Study: unified communications doesn't deliver -- yet

The challenge: establishing baselines to measure unified communication gains

It would seem that converting technology that has existed as proprietary, embedded-code hardware-driven solutions to service-oriented software would be very productive.

Needed: baselines to measure UC gains

However, unified communications (UC) approaches still have yet to prove their ROI mettle, a new Forrester Research study claims. As reported by Tim Greene in Network World, half the world is not convinced of the efficacy of UC. Forrester's Henry Dewing is quoted as observing that half the companies he spoke with don't yet see the business value in UC. "When you talk to end users, they want a 12-month return and a triple-digit ROI," he says.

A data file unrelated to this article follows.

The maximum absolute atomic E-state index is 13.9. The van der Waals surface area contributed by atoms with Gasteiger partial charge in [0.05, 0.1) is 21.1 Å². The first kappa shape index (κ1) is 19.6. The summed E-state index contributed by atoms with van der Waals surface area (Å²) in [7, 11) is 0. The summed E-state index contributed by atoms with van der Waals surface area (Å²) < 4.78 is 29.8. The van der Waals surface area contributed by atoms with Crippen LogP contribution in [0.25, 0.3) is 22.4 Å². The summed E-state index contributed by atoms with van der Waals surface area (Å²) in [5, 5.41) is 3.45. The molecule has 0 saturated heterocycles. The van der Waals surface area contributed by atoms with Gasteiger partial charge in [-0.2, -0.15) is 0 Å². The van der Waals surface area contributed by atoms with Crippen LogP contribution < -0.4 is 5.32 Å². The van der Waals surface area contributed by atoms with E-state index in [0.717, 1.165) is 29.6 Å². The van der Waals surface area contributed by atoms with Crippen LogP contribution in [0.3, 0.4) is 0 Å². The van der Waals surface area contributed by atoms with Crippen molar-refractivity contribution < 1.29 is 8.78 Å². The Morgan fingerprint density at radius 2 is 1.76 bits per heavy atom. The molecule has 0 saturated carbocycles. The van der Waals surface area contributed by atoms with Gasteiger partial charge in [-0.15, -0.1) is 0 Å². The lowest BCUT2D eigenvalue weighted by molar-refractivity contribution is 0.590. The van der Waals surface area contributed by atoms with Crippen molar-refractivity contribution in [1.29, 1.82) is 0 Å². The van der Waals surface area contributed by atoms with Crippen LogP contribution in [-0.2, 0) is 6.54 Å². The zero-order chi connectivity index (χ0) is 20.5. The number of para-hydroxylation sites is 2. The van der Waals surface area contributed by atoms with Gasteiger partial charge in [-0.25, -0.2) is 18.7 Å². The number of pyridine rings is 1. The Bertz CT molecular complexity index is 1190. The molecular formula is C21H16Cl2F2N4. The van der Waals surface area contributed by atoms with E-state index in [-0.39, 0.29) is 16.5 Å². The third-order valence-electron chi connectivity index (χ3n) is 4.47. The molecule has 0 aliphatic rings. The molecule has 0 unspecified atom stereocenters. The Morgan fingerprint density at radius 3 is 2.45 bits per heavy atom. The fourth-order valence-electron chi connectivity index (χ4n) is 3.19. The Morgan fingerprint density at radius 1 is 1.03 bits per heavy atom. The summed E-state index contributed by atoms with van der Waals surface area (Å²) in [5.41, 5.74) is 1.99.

For many businesses, the challenge is determining a baseline of costs before UC is implemented, Dewing says. UC brings various communications methods -- including IP telephony, instant messaging, email, and voice mail -- into more integrated settings running on standard IT systems.  Benefits include measurable, quantifiable metrics such as cutting down on business travel (in favor of teleconferencing) and enabling the decentralization of call centers.

However, there are many soft benefits such as cutting down wait times and increased end user productivity. Good stuff, but notoriously difficult to measure. Perhaps we will start seeing more cloud-based UC services that will add incremental pricing into the equation.